There is something deeply affecting in this appeal of servent, unostentatious piety. There is something inexpressibly melancholy in the fear that is forced upon us that it struck no responsive chord in the soul of the jaded sensualist to whom it was addressed, but was, perhaps, thrust aside into the vile repository of his licentious relics. If this letter had a different, and, for a moment, salutary influence, Mr. Davis does great and fearful injustice by neglecting to tell us so. We fear that it failed to have the least effect on the proof and bulwark of a callous heart. In his comment on Burr's preservation of all his licentious female correspondence, to which we have already referred, the biographer sees, or thinks that he sees, an analogy to some trait in the character and life of Lord Byron, and quotes a passage from the memoirs of the noble poet, to account for this disgusting appetite of his hero. Had he looked farther over the pages of the same volume he would have found an analogy of far more interest and moral beauty to the letter of Burr's unknown female correspondent. The literary reader need not be told that we reser to the touching letter written to Byron by Mr. Shepherd, enclosing his dying wife's prayer for the poet's welfare, which is preserved by Mr. Moore. Byron felt the appeal deeply, and with more than his ordinary generosity acknowledged the feeling in a letter, which, in point of beauty of sentiment and diction, is unsurpassed by any prose composition in the English language. He concluded his answer with these strong expressions of a softened heart, wholly inapplicable to him whose career of vice and insensibility we have been noticing:—“I can assure you that all the fame which ever cheated humanity into higher notions of its own importance would never weigh, in my mind, against the pure and pious interest which a virtuous being may be pleased to take in my welfare. In this point of view, I would not exchange the prayer of the deceased for the united glory of Homer, Caesar, and Napoleon, could such be accumulated on a living head.”

We must now bring to a close our views of Colonel Burr's life and character, and of Mr. Davis's book. The interest of the subject, and its intimate connection with a large portion of our history, have induced us to give them at greater length than usual. Of Mr. Davis's volume we have spoken in the tone that it deserves, and in a spirit of perfect good will to him, though of just severity to his ill-digested and ill-managed production. He has an inducement to continue his work which will conquer all fear of criticism, in the assurance that all who bought his first volume will, for the sake of symmetry, buy the second. For such a volume he must still have vast materials in the personal reminiscences and correspondence of Colonel Burr, which we servently trust he will use with greater prodigality and more dexterity than he has exhibited in his first part. Deficient, however, as this book is in all the elements of biographical merit, it will have done some good by adding even its mite of historical truth for future use. Its ultimate fate, when the little novelty it contains shall be transferred to more enduring memorials, we need not trouble ourselves to predict. In giving this warning to Mr. Davis, we cannot do better than to endorse it with the significant hint, which a much sounder critic than ourselves gave to an author two hundred years ago. “We have few modern heroes who, like Xenophon and Caesar, can write their own commentaries. And the raw memoir writings and unformed pieces of modern statesmen will, in another age, be of little service to support their memory or name; since, already the world begins to sicken with their kind. "Tis the learned, the able, and disinterested historian, who takes place at last. And when the signal poet or herald of fame is once heard, the inferior trumpets sink in silence and oblivion.”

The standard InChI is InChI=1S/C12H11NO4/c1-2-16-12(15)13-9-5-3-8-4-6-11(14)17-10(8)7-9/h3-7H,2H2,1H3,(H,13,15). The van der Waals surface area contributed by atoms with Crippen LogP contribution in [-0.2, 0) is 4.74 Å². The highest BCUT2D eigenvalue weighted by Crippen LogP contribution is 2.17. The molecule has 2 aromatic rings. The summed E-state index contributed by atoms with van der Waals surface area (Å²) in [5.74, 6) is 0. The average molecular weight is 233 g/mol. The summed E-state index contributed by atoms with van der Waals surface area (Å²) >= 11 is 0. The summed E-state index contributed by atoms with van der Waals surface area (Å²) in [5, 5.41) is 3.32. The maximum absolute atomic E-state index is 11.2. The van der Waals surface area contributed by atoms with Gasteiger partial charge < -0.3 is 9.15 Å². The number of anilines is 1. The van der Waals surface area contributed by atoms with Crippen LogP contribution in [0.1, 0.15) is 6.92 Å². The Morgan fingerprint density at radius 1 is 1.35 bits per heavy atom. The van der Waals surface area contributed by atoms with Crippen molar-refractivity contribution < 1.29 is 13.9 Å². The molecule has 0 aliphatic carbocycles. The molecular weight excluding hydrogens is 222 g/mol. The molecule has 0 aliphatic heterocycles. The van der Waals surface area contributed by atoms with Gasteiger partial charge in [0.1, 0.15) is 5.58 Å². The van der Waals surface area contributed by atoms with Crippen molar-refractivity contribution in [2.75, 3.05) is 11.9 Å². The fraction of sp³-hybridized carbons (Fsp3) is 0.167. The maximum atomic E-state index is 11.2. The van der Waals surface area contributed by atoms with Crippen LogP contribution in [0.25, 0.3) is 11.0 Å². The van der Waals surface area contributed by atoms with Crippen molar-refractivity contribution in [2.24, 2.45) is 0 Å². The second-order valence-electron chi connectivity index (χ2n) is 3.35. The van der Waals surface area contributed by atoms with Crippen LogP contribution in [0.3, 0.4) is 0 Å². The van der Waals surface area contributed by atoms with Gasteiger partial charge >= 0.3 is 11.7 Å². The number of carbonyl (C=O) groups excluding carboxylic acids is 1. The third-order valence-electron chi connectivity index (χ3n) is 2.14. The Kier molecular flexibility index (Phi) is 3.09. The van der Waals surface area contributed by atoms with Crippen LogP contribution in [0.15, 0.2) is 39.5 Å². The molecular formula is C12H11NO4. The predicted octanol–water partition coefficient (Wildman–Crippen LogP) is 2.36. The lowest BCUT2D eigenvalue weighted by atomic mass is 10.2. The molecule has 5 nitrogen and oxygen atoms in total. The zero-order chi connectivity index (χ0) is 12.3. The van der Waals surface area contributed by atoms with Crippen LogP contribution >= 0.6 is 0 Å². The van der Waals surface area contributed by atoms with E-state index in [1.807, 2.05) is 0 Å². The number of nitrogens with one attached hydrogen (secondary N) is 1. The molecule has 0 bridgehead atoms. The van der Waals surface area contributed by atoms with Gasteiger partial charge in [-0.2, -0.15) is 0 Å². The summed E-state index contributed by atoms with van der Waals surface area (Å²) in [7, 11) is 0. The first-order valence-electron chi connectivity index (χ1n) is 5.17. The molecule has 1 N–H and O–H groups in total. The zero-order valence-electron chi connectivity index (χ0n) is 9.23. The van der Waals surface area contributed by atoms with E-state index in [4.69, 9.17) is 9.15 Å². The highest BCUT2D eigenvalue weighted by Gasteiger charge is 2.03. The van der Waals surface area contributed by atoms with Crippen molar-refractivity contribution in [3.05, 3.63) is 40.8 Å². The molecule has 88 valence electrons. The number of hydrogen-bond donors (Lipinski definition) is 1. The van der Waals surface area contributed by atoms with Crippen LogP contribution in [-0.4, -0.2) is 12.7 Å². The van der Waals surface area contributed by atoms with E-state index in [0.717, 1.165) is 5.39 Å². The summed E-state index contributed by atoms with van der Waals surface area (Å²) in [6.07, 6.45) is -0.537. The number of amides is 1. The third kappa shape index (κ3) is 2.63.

Since the preceding article went to the press, a careful examination of documentary evidence within our reach has satisfied us, not only that the panegyric which is bestowed on Burr's military talents is much exaggerated, but that several statements of matters of fact made by Mr. Davis are strikingly incorrect. One of the latter is too remarkable to be passed over without notice. At pages 67, 68, we have a very romantic account of an expedition by Burr in the disguise of a catholic priest, from the Chaudière pond to Montgomery, at Montreal. This was undertaken by Arnold's order, and the details of his various perils and escapes are fully set forth, and, among other things, the fact of his being detained by accident several days at Three Rivers before he reached head quarters. “For three days,” says Mr. Davis, “he was secreted in a convent at that place.” Now it appears from the official account of the expedition preserved in the collection of the Maine Historical Society, (now before us,) that the army reached the Chaudière pond on or about the first of November. On the 13th of November Arnold crossed the St. Lawrence and landed his troops at Wolfe's cove, and on the 19th he marched about